Salt Action Summary
In China, salt reduction is a primary theme for the next two years in the ‘Government-led National Initiative of Healthy Lifestyle for All’ program, which is a government initiated program being implemented through China Centre for Disease Control network country wide. This program started in 2007 with the aim of promoting healthy lifestyles among the Chinese population. The relevant health promotion activities are implemented in most of the provinces in China.
Shandong Province remains the most outstanding province having a coordinated salt reduction program in place with the support from the provincial government. Beijing has been doing a great job as well with strong support from the vice mayor Mr Ding Xiangyang. Low sodium salt is available for purchase in almost 100% of supermarkets in Beijing now with some supermarkets having removed all usual salt from their shelves.
The China Action on Salt Reduction Network (the idea is similar to the China Salt Reduction Initiative) was launched early this month with the secretariat being based at ThinkTank and Beijing Hypertension League. Currently there are over 30 individuals each representing a stakeholder institution included in this network. Dr Wu is a member of this network representing The George Institute, China. There are representatives from MOH, China CDC, Salt Industry, Food Industry, and Military Health System included in this network.
The George Institute China is also co-ordinating a community intervention as part of the China Rural Health Initiative with salt reduction interventions, including the use of a subsidised salt substitute now underway in 60 communities as part of a controlled study.
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New guidelines for nutrition labelling on packaged foods for industry self-regulation have been introduced in China. These voluntary guidelines will standardise presentation of information on products that already state nutrient levels.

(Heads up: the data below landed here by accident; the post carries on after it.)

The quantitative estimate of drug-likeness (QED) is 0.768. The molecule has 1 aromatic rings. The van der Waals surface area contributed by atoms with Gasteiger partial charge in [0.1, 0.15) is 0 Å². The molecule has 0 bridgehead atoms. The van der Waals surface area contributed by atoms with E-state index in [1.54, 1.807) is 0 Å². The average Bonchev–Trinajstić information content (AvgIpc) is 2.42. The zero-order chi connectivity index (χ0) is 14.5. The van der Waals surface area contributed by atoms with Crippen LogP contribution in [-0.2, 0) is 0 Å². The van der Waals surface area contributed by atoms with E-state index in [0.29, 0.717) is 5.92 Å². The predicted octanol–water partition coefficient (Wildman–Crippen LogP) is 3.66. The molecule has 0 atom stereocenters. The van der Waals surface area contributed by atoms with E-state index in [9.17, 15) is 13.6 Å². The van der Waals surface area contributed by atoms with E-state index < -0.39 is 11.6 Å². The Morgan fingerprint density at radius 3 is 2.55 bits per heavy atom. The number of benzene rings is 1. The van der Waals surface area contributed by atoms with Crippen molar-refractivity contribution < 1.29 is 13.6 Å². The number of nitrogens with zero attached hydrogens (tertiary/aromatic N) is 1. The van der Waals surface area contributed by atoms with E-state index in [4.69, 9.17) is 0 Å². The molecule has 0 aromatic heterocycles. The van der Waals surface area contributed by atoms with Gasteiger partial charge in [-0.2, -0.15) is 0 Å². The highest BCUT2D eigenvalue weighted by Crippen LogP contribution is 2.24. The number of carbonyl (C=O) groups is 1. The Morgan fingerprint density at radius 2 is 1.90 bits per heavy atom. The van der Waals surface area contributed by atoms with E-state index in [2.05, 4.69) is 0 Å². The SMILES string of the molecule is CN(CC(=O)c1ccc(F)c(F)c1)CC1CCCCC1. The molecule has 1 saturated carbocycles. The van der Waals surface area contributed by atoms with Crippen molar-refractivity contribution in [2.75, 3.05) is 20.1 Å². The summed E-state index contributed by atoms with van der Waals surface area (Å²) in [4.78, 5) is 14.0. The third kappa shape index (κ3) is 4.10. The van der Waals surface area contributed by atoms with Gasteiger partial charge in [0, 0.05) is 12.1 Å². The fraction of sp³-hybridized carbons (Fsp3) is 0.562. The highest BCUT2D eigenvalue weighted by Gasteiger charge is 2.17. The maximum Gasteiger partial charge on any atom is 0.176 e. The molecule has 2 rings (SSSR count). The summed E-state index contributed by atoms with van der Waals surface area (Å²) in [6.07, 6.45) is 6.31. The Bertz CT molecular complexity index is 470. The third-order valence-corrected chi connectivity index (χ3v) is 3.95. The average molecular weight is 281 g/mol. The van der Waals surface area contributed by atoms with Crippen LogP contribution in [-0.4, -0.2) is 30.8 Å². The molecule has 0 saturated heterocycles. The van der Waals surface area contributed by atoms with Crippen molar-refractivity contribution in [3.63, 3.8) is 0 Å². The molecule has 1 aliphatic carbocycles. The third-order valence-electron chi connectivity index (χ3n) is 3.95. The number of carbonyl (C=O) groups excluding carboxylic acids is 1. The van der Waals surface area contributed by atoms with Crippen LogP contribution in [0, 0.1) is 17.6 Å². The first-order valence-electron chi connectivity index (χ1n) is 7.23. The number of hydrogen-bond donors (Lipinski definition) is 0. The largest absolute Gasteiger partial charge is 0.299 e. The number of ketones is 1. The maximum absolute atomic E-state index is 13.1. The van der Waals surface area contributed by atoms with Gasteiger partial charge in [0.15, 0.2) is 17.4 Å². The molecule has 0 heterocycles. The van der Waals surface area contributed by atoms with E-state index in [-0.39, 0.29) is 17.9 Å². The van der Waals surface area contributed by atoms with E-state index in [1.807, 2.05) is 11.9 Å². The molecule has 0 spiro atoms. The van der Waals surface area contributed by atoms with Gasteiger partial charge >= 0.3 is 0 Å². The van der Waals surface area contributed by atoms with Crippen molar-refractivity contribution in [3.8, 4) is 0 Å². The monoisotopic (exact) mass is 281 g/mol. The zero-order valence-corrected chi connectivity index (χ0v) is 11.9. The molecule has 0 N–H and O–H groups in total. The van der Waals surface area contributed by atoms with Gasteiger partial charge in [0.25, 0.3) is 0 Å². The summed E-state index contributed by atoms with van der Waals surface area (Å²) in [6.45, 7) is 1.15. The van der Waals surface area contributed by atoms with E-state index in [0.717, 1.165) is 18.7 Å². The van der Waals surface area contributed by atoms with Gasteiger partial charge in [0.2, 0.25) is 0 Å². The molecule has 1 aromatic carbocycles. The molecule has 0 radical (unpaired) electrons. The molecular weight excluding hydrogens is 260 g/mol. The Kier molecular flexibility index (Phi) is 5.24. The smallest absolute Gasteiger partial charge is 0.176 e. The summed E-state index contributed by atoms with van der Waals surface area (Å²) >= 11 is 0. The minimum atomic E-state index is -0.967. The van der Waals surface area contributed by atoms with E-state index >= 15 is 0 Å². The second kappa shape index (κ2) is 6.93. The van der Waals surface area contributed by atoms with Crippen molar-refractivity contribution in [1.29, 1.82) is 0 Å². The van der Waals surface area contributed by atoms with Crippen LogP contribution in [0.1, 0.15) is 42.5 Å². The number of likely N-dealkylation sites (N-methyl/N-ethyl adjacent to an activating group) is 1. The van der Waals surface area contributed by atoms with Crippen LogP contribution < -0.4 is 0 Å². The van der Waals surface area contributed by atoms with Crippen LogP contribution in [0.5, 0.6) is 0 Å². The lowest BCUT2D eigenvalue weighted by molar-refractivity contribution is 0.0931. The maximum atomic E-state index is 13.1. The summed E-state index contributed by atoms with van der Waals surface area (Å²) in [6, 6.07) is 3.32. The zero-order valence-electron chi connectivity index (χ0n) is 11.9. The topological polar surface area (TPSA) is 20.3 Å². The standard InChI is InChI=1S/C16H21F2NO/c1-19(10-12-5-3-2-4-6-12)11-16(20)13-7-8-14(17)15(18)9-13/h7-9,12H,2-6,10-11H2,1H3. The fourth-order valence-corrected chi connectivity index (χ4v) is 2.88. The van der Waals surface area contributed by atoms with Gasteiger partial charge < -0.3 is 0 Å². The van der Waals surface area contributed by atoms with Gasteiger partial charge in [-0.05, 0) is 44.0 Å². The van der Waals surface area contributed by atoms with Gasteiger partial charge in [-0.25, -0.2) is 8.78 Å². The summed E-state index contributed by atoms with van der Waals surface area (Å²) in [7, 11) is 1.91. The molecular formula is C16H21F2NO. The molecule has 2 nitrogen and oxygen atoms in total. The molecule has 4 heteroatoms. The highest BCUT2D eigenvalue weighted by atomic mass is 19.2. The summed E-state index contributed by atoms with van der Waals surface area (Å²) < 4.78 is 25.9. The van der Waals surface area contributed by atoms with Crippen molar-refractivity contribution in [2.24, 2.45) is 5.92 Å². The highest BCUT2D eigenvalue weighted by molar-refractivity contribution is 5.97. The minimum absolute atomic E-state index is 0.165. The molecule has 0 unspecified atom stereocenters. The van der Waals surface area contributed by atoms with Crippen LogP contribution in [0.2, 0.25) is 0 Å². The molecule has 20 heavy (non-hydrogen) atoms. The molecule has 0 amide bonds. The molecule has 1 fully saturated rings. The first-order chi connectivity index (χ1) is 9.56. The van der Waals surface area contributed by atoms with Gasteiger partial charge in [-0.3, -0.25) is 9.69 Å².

The new guidelines will have to detail levels of sodium per 100g, per 100ml or per serving, as well as labelling nutrient content as a percentage of the nutrient reference value. This is a major step for China which has WASH's support.
China has introduced new voluntary guidelines for nutrition labelling on packaged foods, in a bid to prevent the government imposing stringent regulations in the future. All foods carrying nutrition labels will have to convey levels of sodium per 100g or per serving, and as a percentage of the nutrient reference value (NRV).
Raised blood pressure is by far the commonest cause of death and disability in China, and despite the compelling evidence of the benefits of reducing salt intake, particularly in Northern China where stroke and cancer of the stomach are almost pandemic, the long term restriction of salt consumption has proven difficult. China represents some unique challenges and The George Institute for International Health, Sydney, Australia (The George), Fuwai Hospital and Cardiovascular Institute, Beijing along with the China (Fuwai) and the Clinical Trial Research Unit, Auckland, New Zealand (CTRU) have in collaboration been very active in seeking to identify practical new ways of tackling the serious problem of hypertension in China.
They have recently carried out a large double-blind randomised cross over trial of the effect of a lower sodium, higher potassium salt substitute in 600 individuals in Northern China. The results showed that replacing salt with a salt substitute reduced blood pressure almost to the same extent as single drug therapy. Importantly, these effects were achieved at a low cost and appeared to increase over the time as the salt substitute was incorporated progressively into the daily diet. This study should achieve major publicity when it is published. Already the results have formed the basis for new initiatives to try to persuade Chinese policy makers to increase the use and availability of salt substitutes. Most of the salt sold in China is through a state monopoly.